Goalies: So supposedly this is where the turnaround is going to begin, and it kind of has to. While Bill Peters’s coaching and system led to the Canes having a majority of possession and chances the entire time he was there, it supposedly left his goalies out to dry. Either that, or his goalie coach was actively using a voodoo doll on them during games to service gambling debts he picked up on a bad night in a country saloon in Saskatchewan. Either way, every goalie under Peters sucked out loud, and that included LOCAL HERO Scott Darling and new Hawks “backup” Cam Ward. I’m not sure I totally buy this, because the past four years the Canes were always on the good side of xGF% and scoring chances, but this was the theory. We’ll find out in Calgary. Actually we won’t because Mike Smith is still shite but whatever, we’ll get to that outfit of the bewildered soon enough.

ANYWAY…Darling is still here, and still slated to be the starter. He was simply woeful last year, with a .888 SV%. About halfway through the season you could see his confidence had been totally shot and he was completely lost. But I’m not going to tell you that’s who I think he is. While Darling’s first year came behind a still competent Hawks defense or better, his last two years were most certainly not. He was behind the declining Keith or ever-expanding Seabrook or the directionless theorizing of Trevor Daley or the corpse of Rob Scuderi or the rim-protecting of Darko Svedberg. And he still put up better than league-average numbers. Yes, it was as a backup and being a starter is a different thing, but I don’t think he’s Darren Pang back there.

The truth is likely in the middle. It’s no secret Darling’s movement is not great, and his starts on the road remain Scott Darling On The Road. But if he’s allowed to play a little more conservatively and use his size instead of his reflexes more, he can be more than serviceable. Which will look like Jesus has arrived to the 17 Canes fans, who haven’t seen serviceable goaltending since The White Stripes were still together.

He’d better be, because there isn’t much of a net (get it?) here. Backing him up is Petr Mrazek, with his missing “e.” Mrazek washed out of Detroit after failing to dislodge (not TEAM LODGE) Jimmy Howard, and then went to Philly when all their goalies got hurt and wasted everyone’s time. It’s been three seasons since Mrazek has even been league-average. Sure, he was behind some awful Wings teams (don’t worry, Stevie Y is coming to the rescue!) and if Rod The Bod behind bench can tighten up the Canes maybe there’s some relief to be found. The better bet for the Canes is that Darling finds it again.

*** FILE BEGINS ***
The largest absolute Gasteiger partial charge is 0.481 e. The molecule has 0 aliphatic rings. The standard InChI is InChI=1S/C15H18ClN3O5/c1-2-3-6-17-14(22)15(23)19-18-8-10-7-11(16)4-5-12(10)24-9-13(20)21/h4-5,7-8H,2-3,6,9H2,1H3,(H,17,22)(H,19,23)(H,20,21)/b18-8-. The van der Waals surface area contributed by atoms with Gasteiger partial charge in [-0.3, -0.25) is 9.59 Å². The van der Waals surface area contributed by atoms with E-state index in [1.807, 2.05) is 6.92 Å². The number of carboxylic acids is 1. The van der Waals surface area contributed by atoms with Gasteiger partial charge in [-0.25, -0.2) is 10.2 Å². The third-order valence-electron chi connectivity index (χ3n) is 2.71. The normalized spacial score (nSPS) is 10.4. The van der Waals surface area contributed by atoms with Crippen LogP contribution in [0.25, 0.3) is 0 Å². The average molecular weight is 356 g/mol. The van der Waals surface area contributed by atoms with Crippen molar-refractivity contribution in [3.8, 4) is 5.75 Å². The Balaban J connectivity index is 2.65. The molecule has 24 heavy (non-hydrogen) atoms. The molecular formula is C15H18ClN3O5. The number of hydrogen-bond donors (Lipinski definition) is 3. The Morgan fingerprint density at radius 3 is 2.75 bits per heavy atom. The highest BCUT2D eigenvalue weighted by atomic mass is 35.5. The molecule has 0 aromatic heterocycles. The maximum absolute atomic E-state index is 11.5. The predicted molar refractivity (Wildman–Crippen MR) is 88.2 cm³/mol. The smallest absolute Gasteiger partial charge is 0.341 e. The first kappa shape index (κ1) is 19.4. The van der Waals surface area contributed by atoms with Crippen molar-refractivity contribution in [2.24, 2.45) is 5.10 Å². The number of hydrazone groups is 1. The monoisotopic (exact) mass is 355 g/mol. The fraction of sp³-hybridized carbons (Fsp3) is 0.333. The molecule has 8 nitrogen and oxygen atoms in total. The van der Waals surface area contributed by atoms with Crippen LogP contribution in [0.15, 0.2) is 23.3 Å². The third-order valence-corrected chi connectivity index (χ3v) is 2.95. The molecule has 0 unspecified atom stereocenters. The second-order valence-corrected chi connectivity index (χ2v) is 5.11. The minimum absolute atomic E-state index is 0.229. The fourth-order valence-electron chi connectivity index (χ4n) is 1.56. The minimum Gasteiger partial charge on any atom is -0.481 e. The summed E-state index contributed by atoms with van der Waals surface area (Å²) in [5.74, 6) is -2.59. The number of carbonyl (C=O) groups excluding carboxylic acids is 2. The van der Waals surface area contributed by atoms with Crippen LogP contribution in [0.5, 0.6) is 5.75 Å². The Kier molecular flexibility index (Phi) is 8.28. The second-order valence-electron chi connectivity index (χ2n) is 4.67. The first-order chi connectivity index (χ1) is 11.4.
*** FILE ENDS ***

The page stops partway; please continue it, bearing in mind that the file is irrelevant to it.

Defense: Still unquestionably the strength of the team, and got even better if they hold onto Justin Faulk. Which they shouldn’t, because they should trade him here for a Manny’s corned beef, but that’s just how I feel. It’s also unclear how Dougie Hamilton is going to fit into the atmosphere created by the owner where grabbing yourself is considered a full sentence.

On paper, it looks great. Dougie is one of the five best d-men in the game and a pretty significant upgrade on Noah Hanafin, who was really good himself. They can really make the pairs anything they want here. They can keep their shutdown pairing of Brett Pesce and Jaccob Slavin together. They could pair Slavin and Dougie and have Faulk and Calvin de Haan together on the second with Pesce simply playing soccer with opposing skulls on the third-pairing. And Haydn Fleury, despite being another missing an “e,” is no slouch himself. Squint and there are four top-pairing guys here and two more second-pairing guys, if de Haan is fully healthy. And they can do anything they’re asked. So this team really shouldn’t suck as much as it has.

I assume Dondon takes Mrazek’s and Fleury’s missing e’s and grinds them with the rhino horns he puts in his coffee he thinks makes him more virile.

Forwards: And yet here’s the same problem as it always is. There isn’t a genuine top line forward to be found. Sure, Andrei Svechnikov will be one day, and that day may be as soon as December. Sebastien Aho probably could be one if you put him on a line with two other genuine, top-line players. But the Canes don’t have that. He probably never would have shown up, but this team should have been all-in on Tavares by trade and tried to convince him to stay. They definitely should be making calls on the impending UFAs like Tyler Seguin, Matt Duchene, and Artemi Panarin. They need the help. As good as the defense is, even with rebounded goaltending is this team going to score enough to beat out one of the Flyers, Penguins, Caps, Jackets for a playoff spot? Are they as good as the Panthers, who probably grab the other wild card? I’ll hang up and listen.

Our Special Boy is still making the first line go, which is a problem in itself because though we have various shrines set up for him throughout the city and suburbs to service our worshipping needs wherever we may find ourselves, he’s a second-line player. Jordan Staal is the #1 center here and he’s 30 and has never been anything other than a glorified checking center with a big dumb face. They lost 30-35 goals in Jeff Skinner, mostly because they thought he was a weak asshole who wasn’t going to stick around. And either they think Svechnikov will replace all of that or they have no plan. And even with that replaced this team missed the playoffs by a $50 cab ride. Michael Ferland was completely a product of getting to play with Johnny Gaudreau and Sean Monahan, and is going to be a Milan Lucic tribute band by the turn of the year.

Maybe grunting louder will solve it.